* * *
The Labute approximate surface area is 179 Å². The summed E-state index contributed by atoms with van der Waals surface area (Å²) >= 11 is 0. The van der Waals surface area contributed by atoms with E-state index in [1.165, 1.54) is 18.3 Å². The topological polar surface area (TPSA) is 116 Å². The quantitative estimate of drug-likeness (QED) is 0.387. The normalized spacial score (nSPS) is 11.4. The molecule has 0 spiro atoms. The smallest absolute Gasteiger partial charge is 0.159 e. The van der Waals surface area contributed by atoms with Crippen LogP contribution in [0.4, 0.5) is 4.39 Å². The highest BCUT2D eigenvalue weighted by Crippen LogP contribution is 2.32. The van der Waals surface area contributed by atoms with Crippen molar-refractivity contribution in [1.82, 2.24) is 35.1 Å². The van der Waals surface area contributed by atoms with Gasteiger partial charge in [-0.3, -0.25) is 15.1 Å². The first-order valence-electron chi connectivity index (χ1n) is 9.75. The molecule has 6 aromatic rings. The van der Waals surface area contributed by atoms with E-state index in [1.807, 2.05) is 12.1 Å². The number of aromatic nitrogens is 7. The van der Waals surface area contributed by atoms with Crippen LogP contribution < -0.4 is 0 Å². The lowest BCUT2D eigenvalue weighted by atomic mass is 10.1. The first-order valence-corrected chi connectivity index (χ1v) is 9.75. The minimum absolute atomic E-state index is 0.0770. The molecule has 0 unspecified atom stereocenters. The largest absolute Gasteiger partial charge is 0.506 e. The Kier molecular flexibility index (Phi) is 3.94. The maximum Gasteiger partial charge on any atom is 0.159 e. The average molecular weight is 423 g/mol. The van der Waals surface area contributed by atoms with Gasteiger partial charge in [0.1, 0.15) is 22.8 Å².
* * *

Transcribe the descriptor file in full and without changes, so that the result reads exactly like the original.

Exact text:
The Labute approximate surface area is 179 Å². The summed E-state index contributed by atoms with van der Waals surface area (Å²) >= 11 is 0. The van der Waals surface area contributed by atoms with E-state index in [1.165, 1.54) is 18.3 Å². The topological polar surface area (TPSA) is 116 Å². The quantitative estimate of drug-likeness (QED) is 0.387. The normalized spacial score (nSPS) is 11.4. The molecule has 0 spiro atoms. The smallest absolute Gasteiger partial charge is 0.159 e. The van der Waals surface area contributed by atoms with Crippen LogP contribution in [0.4, 0.5) is 4.39 Å². The highest BCUT2D eigenvalue weighted by Crippen LogP contribution is 2.32. The van der Waals surface area contributed by atoms with Crippen molar-refractivity contribution in [1.82, 2.24) is 35.1 Å². The van der Waals surface area contributed by atoms with Gasteiger partial charge in [-0.3, -0.25) is 15.1 Å². The first-order valence-electron chi connectivity index (χ1n) is 9.75. The molecule has 6 aromatic rings. The van der Waals surface area contributed by atoms with E-state index in [1.807, 2.05) is 12.1 Å². The number of aromatic nitrogens is 7. The van der Waals surface area contributed by atoms with Crippen LogP contribution < -0.4 is 0 Å². The lowest BCUT2D eigenvalue weighted by atomic mass is 10.1. The first-order valence-corrected chi connectivity index (χ1v) is 9.75. The minimum absolute atomic E-state index is 0.0770. The molecule has 0 unspecified atom stereocenters. The largest absolute Gasteiger partial charge is 0.506 e. The Kier molecular flexibility index (Phi) is 3.94. The maximum Gasteiger partial charge on any atom is 0.159 e. The average molecular weight is 423 g/mol. The van der Waals surface area contributed by atoms with Gasteiger partial charge in [0.1, 0.15) is 22.8 Å².